Listed building records provide an indication of the special architectural or historic interest of the listed building which has been identified by its statutory address. The description and additional information provided are supplementary and have no legal weight.

These records are not definitive historical accounts or a complete description of the building(s). If part of a building is not described it does not mean it is not listed. The format of the listed building record has changed over time. Earlier records may be brief and some information will not have been recorded.

The legal part of the listing is the address/name of site which is known as the statutory address. Other than the name or address of a listed building, further details are provided for information purposes only. Historic Environment Scotland does not accept any liability for any loss or damage suffered as a consequence of inaccuracies in the information provided. Addresses and building names may have changed since the date of listing. Even if a number or name is missing from a listing address it will still be listed. Listing covers both the exterior and the interior and any object or structure fixed to the building. Listing also applies to buildings or structures not physically attached but which are part of the curtilage (or land) of the listed building as long as they were erected before 1 July 1948.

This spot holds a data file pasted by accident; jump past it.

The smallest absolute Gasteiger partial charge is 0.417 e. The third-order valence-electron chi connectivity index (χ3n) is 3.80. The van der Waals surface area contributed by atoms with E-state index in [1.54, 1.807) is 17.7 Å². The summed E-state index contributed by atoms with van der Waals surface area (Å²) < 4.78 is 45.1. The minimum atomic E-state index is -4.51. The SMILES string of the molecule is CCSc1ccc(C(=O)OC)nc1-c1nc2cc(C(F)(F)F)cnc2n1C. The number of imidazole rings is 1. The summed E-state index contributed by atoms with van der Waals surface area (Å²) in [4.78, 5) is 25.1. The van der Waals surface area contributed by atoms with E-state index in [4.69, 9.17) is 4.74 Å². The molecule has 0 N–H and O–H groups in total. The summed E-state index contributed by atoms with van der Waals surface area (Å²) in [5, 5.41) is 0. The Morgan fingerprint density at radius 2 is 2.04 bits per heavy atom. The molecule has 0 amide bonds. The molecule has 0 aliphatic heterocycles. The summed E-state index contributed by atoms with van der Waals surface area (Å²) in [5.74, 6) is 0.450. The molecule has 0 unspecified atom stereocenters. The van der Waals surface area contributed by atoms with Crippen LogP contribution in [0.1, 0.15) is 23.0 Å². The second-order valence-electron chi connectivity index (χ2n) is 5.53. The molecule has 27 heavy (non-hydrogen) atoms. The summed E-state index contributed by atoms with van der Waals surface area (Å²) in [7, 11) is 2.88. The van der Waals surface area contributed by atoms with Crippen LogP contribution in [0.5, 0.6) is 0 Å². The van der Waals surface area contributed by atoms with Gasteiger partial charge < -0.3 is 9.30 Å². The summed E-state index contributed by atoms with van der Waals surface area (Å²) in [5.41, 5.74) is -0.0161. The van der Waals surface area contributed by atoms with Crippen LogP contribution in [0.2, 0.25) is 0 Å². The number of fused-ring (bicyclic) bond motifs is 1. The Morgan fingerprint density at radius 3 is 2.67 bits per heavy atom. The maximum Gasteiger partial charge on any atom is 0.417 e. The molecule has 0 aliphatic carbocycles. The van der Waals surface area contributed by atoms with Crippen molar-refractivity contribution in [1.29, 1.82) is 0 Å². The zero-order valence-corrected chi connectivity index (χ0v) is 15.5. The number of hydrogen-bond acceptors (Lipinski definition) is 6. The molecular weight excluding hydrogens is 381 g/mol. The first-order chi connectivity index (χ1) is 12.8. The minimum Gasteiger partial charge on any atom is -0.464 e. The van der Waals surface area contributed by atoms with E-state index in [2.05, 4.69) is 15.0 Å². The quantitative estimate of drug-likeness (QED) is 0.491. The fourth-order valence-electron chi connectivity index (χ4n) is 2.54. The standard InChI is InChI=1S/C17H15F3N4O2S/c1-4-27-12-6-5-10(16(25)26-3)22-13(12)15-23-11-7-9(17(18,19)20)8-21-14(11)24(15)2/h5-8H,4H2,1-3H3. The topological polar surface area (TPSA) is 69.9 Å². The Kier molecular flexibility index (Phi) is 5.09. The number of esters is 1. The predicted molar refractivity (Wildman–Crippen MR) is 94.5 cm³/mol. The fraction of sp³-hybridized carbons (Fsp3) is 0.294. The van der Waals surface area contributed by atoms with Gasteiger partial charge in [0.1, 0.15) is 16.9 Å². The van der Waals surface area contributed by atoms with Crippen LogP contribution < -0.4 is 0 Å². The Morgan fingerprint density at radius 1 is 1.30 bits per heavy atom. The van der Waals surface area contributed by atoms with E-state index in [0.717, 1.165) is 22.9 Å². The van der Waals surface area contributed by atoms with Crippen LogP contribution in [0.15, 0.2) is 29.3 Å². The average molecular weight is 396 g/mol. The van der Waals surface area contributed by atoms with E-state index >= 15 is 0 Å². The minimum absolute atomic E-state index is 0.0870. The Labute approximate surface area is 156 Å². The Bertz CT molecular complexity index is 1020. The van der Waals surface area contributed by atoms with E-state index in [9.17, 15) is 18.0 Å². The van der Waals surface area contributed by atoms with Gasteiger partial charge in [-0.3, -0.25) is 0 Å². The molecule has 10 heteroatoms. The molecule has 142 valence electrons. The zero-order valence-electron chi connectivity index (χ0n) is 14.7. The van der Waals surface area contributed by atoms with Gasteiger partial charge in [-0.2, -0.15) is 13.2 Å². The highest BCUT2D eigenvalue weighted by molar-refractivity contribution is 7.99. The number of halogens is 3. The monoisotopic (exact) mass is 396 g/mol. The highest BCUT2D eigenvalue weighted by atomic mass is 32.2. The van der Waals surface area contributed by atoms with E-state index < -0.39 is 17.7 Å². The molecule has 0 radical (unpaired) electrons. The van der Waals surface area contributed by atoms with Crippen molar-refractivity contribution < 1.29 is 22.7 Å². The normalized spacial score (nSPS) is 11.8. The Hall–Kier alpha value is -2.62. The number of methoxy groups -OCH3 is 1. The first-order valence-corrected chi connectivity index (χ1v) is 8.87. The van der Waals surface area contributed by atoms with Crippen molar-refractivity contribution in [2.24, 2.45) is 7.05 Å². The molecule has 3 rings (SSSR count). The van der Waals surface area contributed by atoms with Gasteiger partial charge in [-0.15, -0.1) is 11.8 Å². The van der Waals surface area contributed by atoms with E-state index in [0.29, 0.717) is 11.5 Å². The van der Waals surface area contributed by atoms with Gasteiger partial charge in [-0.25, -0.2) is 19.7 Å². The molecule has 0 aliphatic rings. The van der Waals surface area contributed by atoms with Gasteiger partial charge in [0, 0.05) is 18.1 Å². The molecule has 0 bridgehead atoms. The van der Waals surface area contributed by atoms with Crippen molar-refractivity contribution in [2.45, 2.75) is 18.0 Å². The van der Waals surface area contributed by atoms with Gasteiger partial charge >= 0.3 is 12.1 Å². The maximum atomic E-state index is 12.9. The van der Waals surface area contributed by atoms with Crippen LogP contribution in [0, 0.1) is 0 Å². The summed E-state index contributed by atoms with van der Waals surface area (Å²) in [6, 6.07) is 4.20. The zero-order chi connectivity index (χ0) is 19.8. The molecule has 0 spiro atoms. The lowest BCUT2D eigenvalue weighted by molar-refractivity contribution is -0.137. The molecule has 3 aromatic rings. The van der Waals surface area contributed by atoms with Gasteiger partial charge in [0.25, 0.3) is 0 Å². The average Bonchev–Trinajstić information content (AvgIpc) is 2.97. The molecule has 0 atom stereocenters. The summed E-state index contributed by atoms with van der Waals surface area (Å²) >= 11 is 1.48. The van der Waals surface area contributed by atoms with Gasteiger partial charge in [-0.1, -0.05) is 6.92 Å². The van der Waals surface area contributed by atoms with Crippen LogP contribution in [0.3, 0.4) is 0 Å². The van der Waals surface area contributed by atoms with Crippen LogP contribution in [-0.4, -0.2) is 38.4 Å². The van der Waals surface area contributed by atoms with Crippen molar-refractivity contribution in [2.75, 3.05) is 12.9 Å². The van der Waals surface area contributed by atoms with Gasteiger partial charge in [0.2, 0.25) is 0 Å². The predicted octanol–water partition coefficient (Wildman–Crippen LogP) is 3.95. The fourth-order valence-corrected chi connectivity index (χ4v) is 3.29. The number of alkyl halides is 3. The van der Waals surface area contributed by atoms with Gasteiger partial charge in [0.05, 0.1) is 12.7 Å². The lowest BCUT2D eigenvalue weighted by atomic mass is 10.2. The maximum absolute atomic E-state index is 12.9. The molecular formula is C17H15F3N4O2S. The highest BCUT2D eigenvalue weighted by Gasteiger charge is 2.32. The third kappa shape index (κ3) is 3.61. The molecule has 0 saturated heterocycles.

While Historic Environment Scotland is responsible for designating listed buildings, the planning authority is responsible for determining what is covered by the listing, including what is listed through curtilage. However, for listed buildings designated or for listings amended from 1 October 2015, legal exclusions to the listing may apply.

If part of a building is not listed, it will say that it is excluded in the statutory address and in the statement of special interest in the listed building record. The statement will use the word 'excluding' and quote the relevant section of the 1997 Act. Some earlier listed building records may use the word 'excluding', but if the Act is not quoted, the record has not been revised to reflect subsequent legislation.

Listed building consent is required for changes to a listed building which affect its character as a building of special architectural or historic interest. The relevant planning authority is the point of contact for applications for listed building consent.

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Printed: 02/12/2022 14:05